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Please tell me what is wrong with the following description in C language. Please.

It is written to solve the following problems.
This is a program that sorts the numbers separated by, in descending order.

When I put a sharp, the characters became bigger, so I started with include, but the actual program has a sharp.


Please sort the contents of the array below in descending order and attach them.
Example: If i have an array {1,5,3,2}, sort it in descending order to get {5,3,2,1}. So the answer is {5321}.

[15,1,93,52,66,31,87,0,42,77,46,24,99,10,19,36,27,4,58,76,2,81,50,102,33,94 , 20,14,80,82,49,41,12,143,121,7,111,100,60,55,108,34,150,103,109,130,25,54,57,159,136,110,3,167,119,72,18,151,105,171,160,144,85,201,193,188,190,146,210,211,63,207]


include

int main () {
int cap = 200;
unsigned char a [cap], b [cap];
int c [cap], tmp;
int s, t, u, i, j, x;

printf ("Enter value \ n");
scanf ("% s",&a);

t = 0;
u = 1;

Remove //, and store only the number in b. Also, record how many in total with else.
for (s = 0;s if (a [s]! =',') {
b [t] = a [s];
++ t;
} else {
u = u + 1;
}
// Convert b to int type. Also, at that time, put it in c.
for (x = 0;x c [x] = (int) b [x];
}
// Sort in descending order.
for (i = 0;i for (j = i + 1;j if (c [i] tmp = c [i];
c [i] = c [j];
c [j] = tmp;
}
}
}

printf ("descending sorted numbers \ n");
for (i = 0;i printf ("% d \ n", c [i]);
}
return 0;
}

c
  • Answer # 1

    The first big misconception is the conversion of strings and numbers.

      // Convert b to int type. Also, at that time, put it in c.
        for (x = 0;x<cap;++ x) {
            c [x] = (int) b [x];
        }

    Please understand that this is strange.

    For example1ThatletterWhen there wasc [x] = (int) b [x];Because thatCharacter codeToc [x]It will be put in. If you think in ASCII0x31is not it. Is this the conversion you really want? It's different?

    There is one more big mistake.

      Remove //, and store only the number in b. Also, record how many in total with else.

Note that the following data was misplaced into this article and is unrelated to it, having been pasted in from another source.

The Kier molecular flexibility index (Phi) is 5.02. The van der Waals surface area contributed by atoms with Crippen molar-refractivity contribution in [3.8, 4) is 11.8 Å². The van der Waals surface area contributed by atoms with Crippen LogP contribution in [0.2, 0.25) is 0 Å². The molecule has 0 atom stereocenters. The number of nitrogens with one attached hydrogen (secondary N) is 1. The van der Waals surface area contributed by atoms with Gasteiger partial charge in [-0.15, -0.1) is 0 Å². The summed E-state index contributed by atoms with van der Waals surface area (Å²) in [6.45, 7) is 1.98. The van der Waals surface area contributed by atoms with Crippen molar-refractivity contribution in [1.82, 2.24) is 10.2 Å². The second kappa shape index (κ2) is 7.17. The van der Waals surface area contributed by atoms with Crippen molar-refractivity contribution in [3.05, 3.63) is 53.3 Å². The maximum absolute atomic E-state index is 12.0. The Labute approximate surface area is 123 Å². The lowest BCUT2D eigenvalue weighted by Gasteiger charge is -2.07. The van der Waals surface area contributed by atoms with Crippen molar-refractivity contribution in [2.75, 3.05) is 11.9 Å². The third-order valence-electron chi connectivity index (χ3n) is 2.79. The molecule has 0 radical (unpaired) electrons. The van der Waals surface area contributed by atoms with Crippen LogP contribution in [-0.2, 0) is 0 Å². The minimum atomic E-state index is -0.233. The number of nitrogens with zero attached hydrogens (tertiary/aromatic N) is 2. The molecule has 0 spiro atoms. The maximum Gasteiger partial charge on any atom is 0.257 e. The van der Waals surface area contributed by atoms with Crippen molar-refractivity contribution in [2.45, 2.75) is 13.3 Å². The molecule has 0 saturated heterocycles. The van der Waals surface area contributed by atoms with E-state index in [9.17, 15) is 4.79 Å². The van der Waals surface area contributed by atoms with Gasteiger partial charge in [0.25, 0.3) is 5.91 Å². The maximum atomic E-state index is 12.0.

for (s = 0;s<cap;++ s) {
            if (a [s]! =',') {
                b [t] = a [s];
                ++ t;
            }
            else {
                u = u + 1;
            }
        }

    Delimiter,The point I'm trying to identify is correct, but it doesn't record what character the delimiter was in. For example123,41In response to the inputone two ThreeWhen41You have to divide it into numbers and convert it to a numerical value, but this is a problem.

    By the way, to convert a string to a numberstrtolI used a function. In factstrtolWith the function, you don't have to record the position of the delimiter every time.

    #include<stdio.h>
    #include<stdlib.h>
    #include<errno.h>
    #ifndef COUNFOF
    #define COUNFOF (arr) (sizeof (arr)/sizeof (* arr))
    #endif
    int main (void)
    {
        char buf [512];
        if (NULL == fgets (buf, COUNFOF (buf), stdin)) {
            return 1;
        }
        long nums [256];
        const char * s = buf;
        char * endptr;
        size_t i;
        for (i = 0;i<COUNFOF (nums);++ i) {
            errno = 0;
            const long t = strtol (s,&endptr, 10);
            if (0! = errno || (0 == t&&endptr == s)) return 1;
            nums [i] = t;
            if (endptr [0] =='\ 0'|| endptr [0] =='\ n'|| endptr [0] =='\ r') {
                ++ i;
                break;
            }
            if (endptr [0]! =',') return 2;
            s = endptr + 1;
        }
        for (size_t j = 0;j! = i;++ j) {
            printf ("% ld,", nums [j]);
        }
        return 0;
    }

    It should be roughly as above (sorting omitted)